How many hours do you work each week? 30? 40? As our lives get busier and busier, and as we focus more on our careers each and every year – work weeks and hours seem to continue to grow. It is now uncommon to find someone who doesn’t take a portion of their work home with them.
All of this increased workload is ultimately contributing to one final outcome – greater stress. It is hardly surprising that as working hours increase – stress and bodily strain becomes more and more of an issue. For people across the world – stress is now the number one contributor to poor health, heart failure, and other circulatory problems.
Why? Stress has a direct effect on the makeup of the blood. It is a proven fact that as stress increases – blood becomes bogged down with chemicals such as cortisone – which in turn has a whole array of negative effects on different bodily functions.
Eliminating Work Related Stress
There are a number of different treatments and techniques for stress relief, however if your stress is stemming mostly from work – it is best to go straight to the source of the problem, rather than trying to treat the symptoms only.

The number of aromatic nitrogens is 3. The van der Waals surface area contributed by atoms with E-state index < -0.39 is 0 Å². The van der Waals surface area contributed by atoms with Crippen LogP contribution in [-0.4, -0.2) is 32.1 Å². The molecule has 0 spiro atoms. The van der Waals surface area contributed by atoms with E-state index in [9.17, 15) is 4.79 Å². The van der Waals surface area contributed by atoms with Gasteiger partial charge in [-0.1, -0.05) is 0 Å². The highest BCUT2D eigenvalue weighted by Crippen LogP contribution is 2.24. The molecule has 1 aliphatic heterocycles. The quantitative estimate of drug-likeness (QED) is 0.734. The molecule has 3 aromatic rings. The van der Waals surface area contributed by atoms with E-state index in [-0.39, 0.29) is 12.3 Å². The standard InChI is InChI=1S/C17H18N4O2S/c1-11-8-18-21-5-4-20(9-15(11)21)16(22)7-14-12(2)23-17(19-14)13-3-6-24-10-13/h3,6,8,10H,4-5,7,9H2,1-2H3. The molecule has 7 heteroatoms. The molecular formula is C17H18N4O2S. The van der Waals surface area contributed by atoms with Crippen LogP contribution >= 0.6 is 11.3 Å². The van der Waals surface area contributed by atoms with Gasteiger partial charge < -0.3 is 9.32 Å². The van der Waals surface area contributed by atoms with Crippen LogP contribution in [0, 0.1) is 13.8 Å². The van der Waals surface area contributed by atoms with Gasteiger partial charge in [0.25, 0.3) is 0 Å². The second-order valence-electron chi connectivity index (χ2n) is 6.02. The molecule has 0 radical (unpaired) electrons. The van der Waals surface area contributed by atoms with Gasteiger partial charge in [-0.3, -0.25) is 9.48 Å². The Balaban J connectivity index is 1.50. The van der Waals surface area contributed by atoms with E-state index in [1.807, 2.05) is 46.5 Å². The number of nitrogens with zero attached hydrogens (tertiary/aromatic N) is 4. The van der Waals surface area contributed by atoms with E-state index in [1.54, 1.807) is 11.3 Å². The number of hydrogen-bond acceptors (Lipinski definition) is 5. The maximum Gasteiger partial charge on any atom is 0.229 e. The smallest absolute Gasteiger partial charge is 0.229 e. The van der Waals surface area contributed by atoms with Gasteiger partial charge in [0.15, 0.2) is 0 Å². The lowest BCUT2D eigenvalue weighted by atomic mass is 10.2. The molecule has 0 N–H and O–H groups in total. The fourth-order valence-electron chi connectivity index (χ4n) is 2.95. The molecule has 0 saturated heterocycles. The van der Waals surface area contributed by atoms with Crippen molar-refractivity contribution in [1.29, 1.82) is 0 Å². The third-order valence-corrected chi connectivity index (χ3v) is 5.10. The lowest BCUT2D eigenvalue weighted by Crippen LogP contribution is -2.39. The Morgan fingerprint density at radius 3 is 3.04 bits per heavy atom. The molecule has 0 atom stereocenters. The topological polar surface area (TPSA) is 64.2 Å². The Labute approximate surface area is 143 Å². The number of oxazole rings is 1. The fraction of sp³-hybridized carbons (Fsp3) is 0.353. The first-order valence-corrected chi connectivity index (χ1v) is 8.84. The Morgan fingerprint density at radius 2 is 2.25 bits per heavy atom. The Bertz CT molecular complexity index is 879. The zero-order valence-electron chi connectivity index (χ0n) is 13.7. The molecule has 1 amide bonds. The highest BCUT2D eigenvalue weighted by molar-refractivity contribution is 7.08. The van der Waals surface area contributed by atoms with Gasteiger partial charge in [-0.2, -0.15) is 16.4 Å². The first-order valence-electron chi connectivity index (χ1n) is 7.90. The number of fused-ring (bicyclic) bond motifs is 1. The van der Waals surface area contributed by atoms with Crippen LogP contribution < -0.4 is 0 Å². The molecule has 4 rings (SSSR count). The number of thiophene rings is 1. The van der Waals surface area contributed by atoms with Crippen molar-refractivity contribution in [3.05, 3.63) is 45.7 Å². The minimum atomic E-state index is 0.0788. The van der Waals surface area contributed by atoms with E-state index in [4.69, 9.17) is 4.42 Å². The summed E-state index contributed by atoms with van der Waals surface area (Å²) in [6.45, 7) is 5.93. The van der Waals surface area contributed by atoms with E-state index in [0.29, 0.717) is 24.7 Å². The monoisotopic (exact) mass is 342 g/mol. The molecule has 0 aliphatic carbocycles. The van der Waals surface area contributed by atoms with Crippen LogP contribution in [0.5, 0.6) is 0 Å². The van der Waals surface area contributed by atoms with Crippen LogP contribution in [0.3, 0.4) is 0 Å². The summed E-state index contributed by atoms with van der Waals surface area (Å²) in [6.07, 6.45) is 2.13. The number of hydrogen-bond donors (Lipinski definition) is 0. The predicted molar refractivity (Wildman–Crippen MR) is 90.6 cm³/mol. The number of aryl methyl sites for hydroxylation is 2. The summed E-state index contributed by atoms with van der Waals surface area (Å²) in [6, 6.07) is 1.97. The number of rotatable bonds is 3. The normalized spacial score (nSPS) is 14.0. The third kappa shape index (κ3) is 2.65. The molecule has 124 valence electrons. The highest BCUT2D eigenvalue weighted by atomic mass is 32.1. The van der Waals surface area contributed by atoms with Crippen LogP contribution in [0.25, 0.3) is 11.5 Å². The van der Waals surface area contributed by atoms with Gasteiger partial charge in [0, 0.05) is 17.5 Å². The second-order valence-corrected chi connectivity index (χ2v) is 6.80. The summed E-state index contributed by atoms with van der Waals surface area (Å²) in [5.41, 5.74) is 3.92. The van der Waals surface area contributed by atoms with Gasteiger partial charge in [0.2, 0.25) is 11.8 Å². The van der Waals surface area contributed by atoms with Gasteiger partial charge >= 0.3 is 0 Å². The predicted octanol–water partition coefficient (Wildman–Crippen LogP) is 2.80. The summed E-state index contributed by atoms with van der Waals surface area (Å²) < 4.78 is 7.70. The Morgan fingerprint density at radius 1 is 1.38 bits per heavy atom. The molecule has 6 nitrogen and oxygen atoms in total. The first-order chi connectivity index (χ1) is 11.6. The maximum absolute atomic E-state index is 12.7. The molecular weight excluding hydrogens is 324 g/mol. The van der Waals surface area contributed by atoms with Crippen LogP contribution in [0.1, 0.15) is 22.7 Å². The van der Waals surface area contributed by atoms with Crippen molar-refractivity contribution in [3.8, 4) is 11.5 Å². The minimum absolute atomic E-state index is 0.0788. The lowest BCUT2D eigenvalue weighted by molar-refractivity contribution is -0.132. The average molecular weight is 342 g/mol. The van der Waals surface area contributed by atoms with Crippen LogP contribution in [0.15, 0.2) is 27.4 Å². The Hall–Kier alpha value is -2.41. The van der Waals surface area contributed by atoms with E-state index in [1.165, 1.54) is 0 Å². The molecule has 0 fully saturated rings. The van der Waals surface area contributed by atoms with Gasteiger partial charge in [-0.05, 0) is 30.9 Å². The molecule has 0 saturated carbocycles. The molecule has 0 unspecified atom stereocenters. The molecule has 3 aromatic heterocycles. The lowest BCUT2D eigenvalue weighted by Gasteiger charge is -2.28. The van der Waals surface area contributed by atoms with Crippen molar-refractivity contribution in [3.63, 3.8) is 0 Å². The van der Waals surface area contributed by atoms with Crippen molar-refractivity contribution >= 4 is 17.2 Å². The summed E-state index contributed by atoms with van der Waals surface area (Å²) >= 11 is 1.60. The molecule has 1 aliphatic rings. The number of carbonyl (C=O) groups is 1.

This works well with career and work-based stress, because there is a direct correlation between workload and stress levels. Here are a few ideas that you might like to think about when it comes to work related stress relief:
- Approach the manager or boss and discuss the workload you currently have in place
- Limit the amount of time you spend working from home – outside of the office
- Ensure that you are getting enough leisure time
- Ensure that the balance you currently have between work, family, and entertainment is appropriate
Reviewing Your Life
Essentially, you need to have a complete review of your life – from the ground up. Are you spending too much time at work? Are there things that you could be doing to make your work more efficient? Is it really necessary to check your emails every 15 minutes even once you get home?
Think about all of these things and try to come up with a satisfactory answer to relieve stress. If this doesn’t work – then you might want to move on to Plan B and use another stress relief medication or treatment option to help out.